VICTOR CHAPMAN

VICTOR CHAPMAN - Stories

World War I

Sgt Victor Emmanuel Chapman

    Sgt Victor Emmanuel Chapman

    Birth:  Apr. 17, 1890
    New York
    New York County (Manhattan)
    New York, USA Death:  Jun. 23, 1916
    Meuse
    Champagne-Ardenne, France


    World War I American Aviator. Following his graduation from Harvard in 1913, he became a student of architecture at the college of Beaux Arts in Paris, France. With the outbreak of World War I, he enlisted into the Foreign Legion and was fighting in the trenches of the Somme, by the end of 1914. In August 1915, he transferred to the French Aviation Service, entered the school of military aviation at Avold and was brevetted a pilot in January 1916. He then was assigned to the Escadrille Lafayette at Luxeuil, promoted to Sergeant and saw his first aerial combat over Verdun, a short time later. He was wounded by a machine-gun bullet to the head during aerial combat with four German air machines on June 17, 1916 and after being treated he continued to fly with a heavily bandaged head. On June 23, 1916, he engaged in attacking a numerically superior German force over the Meuse-Argonne, France and due to damage to his aircraft, he crashed into the ground at full speed behind the German lines. He was killed instantly and was officially classified as being the first American aviator to die in action. (bio by:John "J-Cat" Griffith)

    Family links: 
     Parents:
      John Jay Chapman (1862 - 1933)
      Minna Elisa Timmins Chapman (1861 - 1897)

    Siblings:
      Victor Emmanuel Chapman (1890 - 1916)*
      Victor Emmanuel Chapman (1890 - 1916)
      Conrad Chapman (1896 - 1989)*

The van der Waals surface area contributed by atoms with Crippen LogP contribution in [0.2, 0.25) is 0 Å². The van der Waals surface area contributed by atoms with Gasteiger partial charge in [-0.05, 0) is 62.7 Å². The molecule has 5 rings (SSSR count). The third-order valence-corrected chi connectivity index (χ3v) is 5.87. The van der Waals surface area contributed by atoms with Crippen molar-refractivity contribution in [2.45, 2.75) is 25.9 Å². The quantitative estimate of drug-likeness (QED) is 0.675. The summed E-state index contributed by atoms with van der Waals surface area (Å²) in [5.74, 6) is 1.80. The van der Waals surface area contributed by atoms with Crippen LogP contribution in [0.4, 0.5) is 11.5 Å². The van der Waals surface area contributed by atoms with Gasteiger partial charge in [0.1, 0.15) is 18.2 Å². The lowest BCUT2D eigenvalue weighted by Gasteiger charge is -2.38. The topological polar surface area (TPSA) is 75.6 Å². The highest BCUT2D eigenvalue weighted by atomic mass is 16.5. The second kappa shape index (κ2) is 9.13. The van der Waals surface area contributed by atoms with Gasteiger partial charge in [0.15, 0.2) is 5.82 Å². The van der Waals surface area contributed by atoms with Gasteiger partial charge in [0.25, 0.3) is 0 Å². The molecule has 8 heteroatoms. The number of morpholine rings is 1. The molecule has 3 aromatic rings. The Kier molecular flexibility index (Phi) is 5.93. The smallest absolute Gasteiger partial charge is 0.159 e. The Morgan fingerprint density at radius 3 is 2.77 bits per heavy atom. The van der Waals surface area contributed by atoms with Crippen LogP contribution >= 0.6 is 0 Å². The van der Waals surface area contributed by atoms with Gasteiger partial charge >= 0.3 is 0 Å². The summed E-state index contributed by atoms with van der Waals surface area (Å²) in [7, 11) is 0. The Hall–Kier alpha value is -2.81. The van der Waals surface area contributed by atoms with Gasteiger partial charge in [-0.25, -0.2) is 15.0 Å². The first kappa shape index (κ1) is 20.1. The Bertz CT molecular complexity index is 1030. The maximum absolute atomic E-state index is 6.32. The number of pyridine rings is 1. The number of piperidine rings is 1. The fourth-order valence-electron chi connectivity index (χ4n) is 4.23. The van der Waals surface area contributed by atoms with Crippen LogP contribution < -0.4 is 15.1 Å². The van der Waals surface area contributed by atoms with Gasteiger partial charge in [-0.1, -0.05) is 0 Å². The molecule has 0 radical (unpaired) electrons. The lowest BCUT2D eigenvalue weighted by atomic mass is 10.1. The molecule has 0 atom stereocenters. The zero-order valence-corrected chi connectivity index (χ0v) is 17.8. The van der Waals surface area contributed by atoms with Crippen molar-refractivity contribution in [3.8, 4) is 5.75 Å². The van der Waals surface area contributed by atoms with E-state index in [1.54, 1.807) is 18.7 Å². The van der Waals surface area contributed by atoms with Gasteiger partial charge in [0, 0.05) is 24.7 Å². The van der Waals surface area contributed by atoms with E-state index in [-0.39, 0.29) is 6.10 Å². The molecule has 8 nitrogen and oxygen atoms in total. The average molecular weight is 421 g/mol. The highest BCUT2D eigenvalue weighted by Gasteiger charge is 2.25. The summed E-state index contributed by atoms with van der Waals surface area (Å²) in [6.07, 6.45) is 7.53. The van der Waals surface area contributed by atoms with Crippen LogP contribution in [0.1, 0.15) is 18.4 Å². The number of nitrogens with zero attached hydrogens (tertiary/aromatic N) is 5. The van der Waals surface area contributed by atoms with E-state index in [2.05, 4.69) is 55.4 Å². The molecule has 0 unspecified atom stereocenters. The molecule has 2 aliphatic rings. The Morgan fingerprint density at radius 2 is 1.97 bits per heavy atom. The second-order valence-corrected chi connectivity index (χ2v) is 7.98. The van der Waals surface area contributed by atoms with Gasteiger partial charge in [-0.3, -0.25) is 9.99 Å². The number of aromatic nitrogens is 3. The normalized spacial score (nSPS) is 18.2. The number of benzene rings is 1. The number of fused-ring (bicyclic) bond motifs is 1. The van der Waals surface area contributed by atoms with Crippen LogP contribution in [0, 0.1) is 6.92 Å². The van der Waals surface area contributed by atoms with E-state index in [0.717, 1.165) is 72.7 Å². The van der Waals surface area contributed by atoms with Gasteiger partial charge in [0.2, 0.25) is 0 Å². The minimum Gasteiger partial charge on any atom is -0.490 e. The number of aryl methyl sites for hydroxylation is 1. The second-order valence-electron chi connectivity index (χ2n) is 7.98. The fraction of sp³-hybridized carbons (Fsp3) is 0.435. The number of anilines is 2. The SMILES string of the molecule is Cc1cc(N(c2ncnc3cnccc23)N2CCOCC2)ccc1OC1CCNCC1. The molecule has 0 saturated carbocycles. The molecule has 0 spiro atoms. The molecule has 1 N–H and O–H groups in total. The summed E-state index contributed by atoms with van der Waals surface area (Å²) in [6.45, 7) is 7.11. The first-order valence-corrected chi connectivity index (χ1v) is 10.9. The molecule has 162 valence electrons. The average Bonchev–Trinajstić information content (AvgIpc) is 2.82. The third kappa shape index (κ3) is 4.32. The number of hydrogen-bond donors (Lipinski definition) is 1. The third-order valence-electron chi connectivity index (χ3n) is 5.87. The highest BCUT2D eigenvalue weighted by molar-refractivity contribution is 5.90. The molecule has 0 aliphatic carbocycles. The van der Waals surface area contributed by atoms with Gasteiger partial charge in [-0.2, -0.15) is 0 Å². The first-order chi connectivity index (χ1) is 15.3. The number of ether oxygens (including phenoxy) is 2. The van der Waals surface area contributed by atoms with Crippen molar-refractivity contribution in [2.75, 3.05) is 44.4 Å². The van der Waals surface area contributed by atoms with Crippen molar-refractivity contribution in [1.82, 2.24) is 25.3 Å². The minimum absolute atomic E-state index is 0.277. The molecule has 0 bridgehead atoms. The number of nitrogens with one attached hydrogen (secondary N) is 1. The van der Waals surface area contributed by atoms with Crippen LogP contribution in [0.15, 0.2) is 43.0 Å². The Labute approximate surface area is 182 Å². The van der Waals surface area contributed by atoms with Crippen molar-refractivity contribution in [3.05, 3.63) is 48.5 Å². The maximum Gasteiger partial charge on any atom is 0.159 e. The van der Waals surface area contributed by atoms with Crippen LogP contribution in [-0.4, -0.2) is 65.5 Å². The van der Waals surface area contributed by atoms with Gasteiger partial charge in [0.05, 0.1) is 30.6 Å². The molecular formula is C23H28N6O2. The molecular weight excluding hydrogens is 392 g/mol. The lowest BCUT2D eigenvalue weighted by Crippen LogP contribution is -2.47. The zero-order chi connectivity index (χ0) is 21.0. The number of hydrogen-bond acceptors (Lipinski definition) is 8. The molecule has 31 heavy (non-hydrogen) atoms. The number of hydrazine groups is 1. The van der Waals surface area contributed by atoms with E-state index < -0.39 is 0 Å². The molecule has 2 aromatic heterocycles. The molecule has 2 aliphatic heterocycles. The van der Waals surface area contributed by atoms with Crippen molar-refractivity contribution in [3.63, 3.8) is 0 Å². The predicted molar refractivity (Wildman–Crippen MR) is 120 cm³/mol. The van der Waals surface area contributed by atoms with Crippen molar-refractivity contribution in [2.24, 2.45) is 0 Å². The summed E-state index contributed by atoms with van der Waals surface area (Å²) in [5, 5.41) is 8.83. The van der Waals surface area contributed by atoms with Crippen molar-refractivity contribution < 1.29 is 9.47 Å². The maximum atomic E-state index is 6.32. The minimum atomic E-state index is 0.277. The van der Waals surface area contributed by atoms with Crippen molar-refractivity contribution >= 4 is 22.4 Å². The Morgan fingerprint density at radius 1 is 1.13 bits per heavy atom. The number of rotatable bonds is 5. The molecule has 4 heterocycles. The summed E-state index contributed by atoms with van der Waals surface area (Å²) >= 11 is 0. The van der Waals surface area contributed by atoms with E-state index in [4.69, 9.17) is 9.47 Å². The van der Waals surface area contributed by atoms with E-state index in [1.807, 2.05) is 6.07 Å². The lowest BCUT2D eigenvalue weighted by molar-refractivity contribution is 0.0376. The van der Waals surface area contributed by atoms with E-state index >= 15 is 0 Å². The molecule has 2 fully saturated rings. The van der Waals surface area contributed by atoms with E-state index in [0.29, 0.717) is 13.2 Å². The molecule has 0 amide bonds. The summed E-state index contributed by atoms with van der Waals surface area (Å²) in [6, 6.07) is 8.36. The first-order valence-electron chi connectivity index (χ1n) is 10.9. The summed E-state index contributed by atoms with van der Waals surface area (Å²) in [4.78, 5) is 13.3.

Chanler Chapman (1901 - 1982)**

    *Calculated relationship
    **Half-sibling   Burial:
    Meuse-Argonne American Cemetery and Memorial
    Romagne-sous-Montfaucon
    Departement de la Meuse
    Lorraine, France
    Plot: Plot D, Row 1, Grave 33

    Sgt Victor Emmanuel Chapman

      Victor Emmanuel Chapman, son of John Jay and Minna E.Timmins.

      The U.S. Army Signal Corp's Cutler Aerial Gunnery Field had been renamed for Victor Emmanuel Chapman. This field was a agricultural and horticultural station going back to the early 1900's.

      It was near Miami, Florida and in 1972 was known as the Subtropical Horticulture Research Station.

      Victor Emmanuel Chapman, the first American aviator to be killed in France in World War I. He was shot down while delivering fruit to an injured member of the squadron. A body presumed to be that of Chapman was recovered after the war, but dental recordes didn't match, neartheless, the body was placed in a grave under his name in the American Cemetery at Suresness. The remains in that grave were not removed to a memorial to the Lafayette Escadrille built at Villeneuve Park in St. Cloud outside Paris and the crypt bearing Chapman's name remains empty.